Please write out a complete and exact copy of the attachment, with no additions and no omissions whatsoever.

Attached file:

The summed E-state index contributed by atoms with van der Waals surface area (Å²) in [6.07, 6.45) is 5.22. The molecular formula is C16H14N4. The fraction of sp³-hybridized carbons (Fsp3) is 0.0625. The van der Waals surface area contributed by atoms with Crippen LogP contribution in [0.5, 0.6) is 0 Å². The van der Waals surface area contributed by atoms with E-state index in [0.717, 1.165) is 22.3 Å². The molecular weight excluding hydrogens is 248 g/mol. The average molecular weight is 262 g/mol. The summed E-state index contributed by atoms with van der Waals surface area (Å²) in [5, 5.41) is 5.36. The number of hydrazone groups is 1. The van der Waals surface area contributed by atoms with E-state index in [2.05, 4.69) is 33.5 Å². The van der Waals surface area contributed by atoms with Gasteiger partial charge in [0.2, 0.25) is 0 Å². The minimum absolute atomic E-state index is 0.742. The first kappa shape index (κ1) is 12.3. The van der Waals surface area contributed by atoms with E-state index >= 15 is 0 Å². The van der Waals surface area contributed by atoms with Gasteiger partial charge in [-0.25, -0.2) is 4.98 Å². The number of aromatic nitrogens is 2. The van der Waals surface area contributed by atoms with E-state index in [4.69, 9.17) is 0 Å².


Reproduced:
The summed E-state index contributed by atoms with van der Waals surface area (Å²) in [6.07, 6.45) is 5.22. The molecular formula is C16H14N4. The fraction of sp³-hybridized carbons (Fsp3) is 0.0625. The van der Waals surface area contributed by atoms with Crippen LogP contribution in [0.5, 0.6) is 0 Å². The van der Waals surface area contributed by atoms with E-state index in [0.717, 1.165) is 22.3 Å². The molecular weight excluding hydrogens is 248 g/mol. The average molecular weight is 262 g/mol. The summed E-state index contributed by atoms with van der Waals surface area (Å²) in [5, 5.41) is 5.36. The number of hydrazone groups is 1. The van der Waals surface area contributed by atoms with E-state index in [2.05, 4.69) is 33.5 Å². The van der Waals surface area contributed by atoms with Gasteiger partial charge in [0.2, 0.25) is 0 Å². The minimum absolute atomic E-state index is 0.742. The first kappa shape index (κ1) is 12.3. The van der Waals surface area contributed by atoms with E-state index >= 15 is 0 Å². The van der Waals surface area contributed by atoms with Gasteiger partial charge in [-0.25, -0.2) is 4.98 Å². The number of aromatic nitrogens is 2. The van der Waals surface area contributed by atoms with E-state index in [4.69, 9.17) is 0 Å².